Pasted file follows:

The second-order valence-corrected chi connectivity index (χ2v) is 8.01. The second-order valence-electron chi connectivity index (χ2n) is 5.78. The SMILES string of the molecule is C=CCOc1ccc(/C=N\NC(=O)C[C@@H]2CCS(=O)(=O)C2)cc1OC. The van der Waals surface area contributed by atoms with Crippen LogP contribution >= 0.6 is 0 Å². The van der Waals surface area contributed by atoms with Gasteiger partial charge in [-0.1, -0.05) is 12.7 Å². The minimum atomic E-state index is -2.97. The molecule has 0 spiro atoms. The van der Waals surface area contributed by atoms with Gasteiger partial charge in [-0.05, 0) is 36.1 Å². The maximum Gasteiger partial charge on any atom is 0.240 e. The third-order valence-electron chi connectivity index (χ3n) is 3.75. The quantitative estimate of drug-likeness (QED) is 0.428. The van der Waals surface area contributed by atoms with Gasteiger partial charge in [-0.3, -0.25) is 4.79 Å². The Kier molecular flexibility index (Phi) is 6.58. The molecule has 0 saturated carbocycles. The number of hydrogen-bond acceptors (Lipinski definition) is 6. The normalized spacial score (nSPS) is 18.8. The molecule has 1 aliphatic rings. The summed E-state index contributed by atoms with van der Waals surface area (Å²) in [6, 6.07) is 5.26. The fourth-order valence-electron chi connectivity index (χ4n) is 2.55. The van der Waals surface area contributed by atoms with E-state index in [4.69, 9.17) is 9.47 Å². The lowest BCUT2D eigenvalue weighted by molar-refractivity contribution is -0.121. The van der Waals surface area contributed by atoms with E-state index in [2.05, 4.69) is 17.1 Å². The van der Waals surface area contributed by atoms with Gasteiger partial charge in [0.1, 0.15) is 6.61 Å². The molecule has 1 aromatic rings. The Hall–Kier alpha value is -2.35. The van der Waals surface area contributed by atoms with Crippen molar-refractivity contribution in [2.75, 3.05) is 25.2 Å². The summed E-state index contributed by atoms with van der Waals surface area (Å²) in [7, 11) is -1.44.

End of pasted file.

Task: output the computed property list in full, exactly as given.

The second-order valence-corrected chi connectivity index (χ2v) is 8.01. The second-order valence-electron chi connectivity index (χ2n) is 5.78. The SMILES string of the molecule is C=CCOc1ccc(/C=N\NC(=O)C[C@@H]2CCS(=O)(=O)C2)cc1OC. The van der Waals surface area contributed by atoms with Crippen LogP contribution >= 0.6 is 0 Å². The van der Waals surface area contributed by atoms with Gasteiger partial charge in [-0.1, -0.05) is 12.7 Å². The minimum atomic E-state index is -2.97. The molecule has 0 spiro atoms. The van der Waals surface area contributed by atoms with Gasteiger partial charge in [-0.05, 0) is 36.1 Å². The maximum Gasteiger partial charge on any atom is 0.240 e. The third-order valence-electron chi connectivity index (χ3n) is 3.75. The quantitative estimate of drug-likeness (QED) is 0.428. The van der Waals surface area contributed by atoms with Gasteiger partial charge in [-0.3, -0.25) is 4.79 Å². The Kier molecular flexibility index (Phi) is 6.58. The molecule has 0 saturated carbocycles. The number of hydrogen-bond acceptors (Lipinski definition) is 6. The normalized spacial score (nSPS) is 18.8. The molecule has 1 aliphatic rings. The summed E-state index contributed by atoms with van der Waals surface area (Å²) in [6, 6.07) is 5.26. The fourth-order valence-electron chi connectivity index (χ4n) is 2.55. The van der Waals surface area contributed by atoms with E-state index in [4.69, 9.17) is 9.47 Å². The lowest BCUT2D eigenvalue weighted by molar-refractivity contribution is -0.121. The van der Waals surface area contributed by atoms with E-state index in [2.05, 4.69) is 17.1 Å². The van der Waals surface area contributed by atoms with Gasteiger partial charge in [0.1, 0.15) is 6.61 Å². The molecule has 1 aromatic rings. The Hall–Kier alpha value is -2.35. The van der Waals surface area contributed by atoms with Crippen molar-refractivity contribution in [2.75, 3.05) is 25.2 Å². The summed E-state index contributed by atoms with van der Waals surface area (Å²) in [7, 11) is -1.44.